Q: How did you feel about Roman’s skate today?
Wainman: I thought it was really good. I thought he looked really calm. The first quad Salchow was beautiful, and he kept fighting through the next two jumps. The triple Axel was a little tight, but overall [it] was really good. I’m very proud of him.
Q: What was it like to see him have a good skate here, after some problems at the Olympics?
Wainman: It was nice to see. [Smiles] For me, it was like, “Okay, now I’m watching Roman, the Roman I know.” So it was good. He’s been training well. He just needed to trust that a little bit, calm down, and do what he can do.
Q: Looking back at the Olympics, do you think it was the newness of the experience that got to him there?
Wainman: Yes. There’s really no excuse for it, but it was like a combination of everything. Looking back, he could have handled that better. But it was one thing after another. Everything happened so quickly. First he was doing the team event, and there was one day in between [the team short and long programs]. And he couldn’t quite get there again, after the first performance. It was definitely an experience, and I think he learned a lot from it. He trained well afterward. We changed up the short program. Because the last three times, that short has not worked very well. So I thought, “Let’s change something, so it feels different.” I think it worked. It’s a nice, calm short program for him. He used it last year at World Team Trophy. And he’s quite comfortable with the long [program].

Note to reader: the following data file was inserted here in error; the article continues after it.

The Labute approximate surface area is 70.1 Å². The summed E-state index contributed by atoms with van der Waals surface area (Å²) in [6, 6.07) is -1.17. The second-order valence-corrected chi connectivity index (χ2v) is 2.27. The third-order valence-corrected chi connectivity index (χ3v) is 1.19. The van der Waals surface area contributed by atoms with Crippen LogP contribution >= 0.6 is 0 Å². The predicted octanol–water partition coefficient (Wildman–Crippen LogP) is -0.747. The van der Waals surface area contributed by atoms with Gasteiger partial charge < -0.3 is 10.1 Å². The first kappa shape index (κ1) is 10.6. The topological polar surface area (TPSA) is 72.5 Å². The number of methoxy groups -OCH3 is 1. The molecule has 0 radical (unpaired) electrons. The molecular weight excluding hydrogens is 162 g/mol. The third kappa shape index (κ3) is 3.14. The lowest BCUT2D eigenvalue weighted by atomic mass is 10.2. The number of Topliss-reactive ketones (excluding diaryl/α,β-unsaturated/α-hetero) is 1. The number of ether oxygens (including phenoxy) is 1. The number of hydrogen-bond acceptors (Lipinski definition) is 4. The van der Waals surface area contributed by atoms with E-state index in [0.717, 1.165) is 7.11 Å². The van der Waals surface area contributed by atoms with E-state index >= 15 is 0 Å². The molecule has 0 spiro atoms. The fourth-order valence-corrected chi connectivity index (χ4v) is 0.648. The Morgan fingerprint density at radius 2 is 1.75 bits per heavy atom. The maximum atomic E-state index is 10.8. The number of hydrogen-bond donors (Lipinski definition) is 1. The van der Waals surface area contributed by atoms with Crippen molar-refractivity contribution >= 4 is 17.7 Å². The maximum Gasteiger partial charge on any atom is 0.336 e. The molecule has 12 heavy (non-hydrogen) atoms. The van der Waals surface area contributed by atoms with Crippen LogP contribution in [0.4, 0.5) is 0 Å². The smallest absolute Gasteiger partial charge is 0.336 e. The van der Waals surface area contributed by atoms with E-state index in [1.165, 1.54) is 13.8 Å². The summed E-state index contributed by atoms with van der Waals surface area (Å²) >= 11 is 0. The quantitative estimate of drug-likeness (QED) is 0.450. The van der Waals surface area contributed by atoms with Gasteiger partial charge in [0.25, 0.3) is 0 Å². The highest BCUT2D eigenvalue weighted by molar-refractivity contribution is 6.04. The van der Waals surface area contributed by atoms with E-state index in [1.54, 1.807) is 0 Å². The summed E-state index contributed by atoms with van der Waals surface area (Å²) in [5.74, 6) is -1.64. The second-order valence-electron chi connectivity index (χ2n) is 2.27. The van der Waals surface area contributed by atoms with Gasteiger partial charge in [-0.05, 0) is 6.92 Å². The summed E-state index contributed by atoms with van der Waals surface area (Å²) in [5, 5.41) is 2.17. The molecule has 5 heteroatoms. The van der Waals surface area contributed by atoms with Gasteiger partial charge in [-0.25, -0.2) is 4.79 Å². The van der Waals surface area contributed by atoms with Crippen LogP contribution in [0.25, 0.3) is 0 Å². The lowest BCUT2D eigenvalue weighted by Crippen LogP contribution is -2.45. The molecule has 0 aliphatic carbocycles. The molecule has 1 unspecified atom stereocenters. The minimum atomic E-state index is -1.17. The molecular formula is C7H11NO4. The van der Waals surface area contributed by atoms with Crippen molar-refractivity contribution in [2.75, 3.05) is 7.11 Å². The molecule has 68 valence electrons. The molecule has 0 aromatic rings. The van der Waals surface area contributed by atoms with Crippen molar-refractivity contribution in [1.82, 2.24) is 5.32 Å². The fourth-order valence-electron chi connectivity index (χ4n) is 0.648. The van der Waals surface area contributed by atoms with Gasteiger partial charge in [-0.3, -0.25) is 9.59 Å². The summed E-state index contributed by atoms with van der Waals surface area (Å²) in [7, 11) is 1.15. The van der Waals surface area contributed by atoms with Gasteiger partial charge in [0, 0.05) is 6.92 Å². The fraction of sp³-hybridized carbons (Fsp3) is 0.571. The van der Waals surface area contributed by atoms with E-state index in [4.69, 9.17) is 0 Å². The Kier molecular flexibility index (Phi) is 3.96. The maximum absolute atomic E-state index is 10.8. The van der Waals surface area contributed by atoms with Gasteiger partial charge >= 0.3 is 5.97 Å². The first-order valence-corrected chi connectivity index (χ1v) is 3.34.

Q: After the Olympics, Russia invaded Ukraine. Roman said that his family has relatives in Ukraine. How has the war affected him and his training?
Wainman: He’s pushed through his training. He hasn’t been taking it onto the ice. But definitely, I’ve seen it affect him emotionally. It’s a really difficult time for him and his family.
Q: You’ve worked with Roman for so long. How have you seen him mature or change over the last few years–say, since he won his Canadian national title in 2020?
Wainman: It was weird after the Canadian title. Because then we went into the pandemic, and not really competing, and staying at home. I do feel that he’s matured. He’s matured mentally–knowing what he wants, understanding himself more, so he’s able to make improvements. We’ve done a lot of work on that. He definitely knows what he wants to do, and feels it. The Olympics wasn’t a good competition. But I’d say he’s building mentally; he’s going higher and higher. You never go in one line–there’s always an up, and then a drop down. And then you go up farther the next time. You can’t be perfect all the time. But I do think that he’s really improving in this area. To do an Olympics like that and to come out and do that quad Salchow at the beginning [of the short program in Montpellier] shows his mental strength and how much he’s improved. So I’m very proud of him.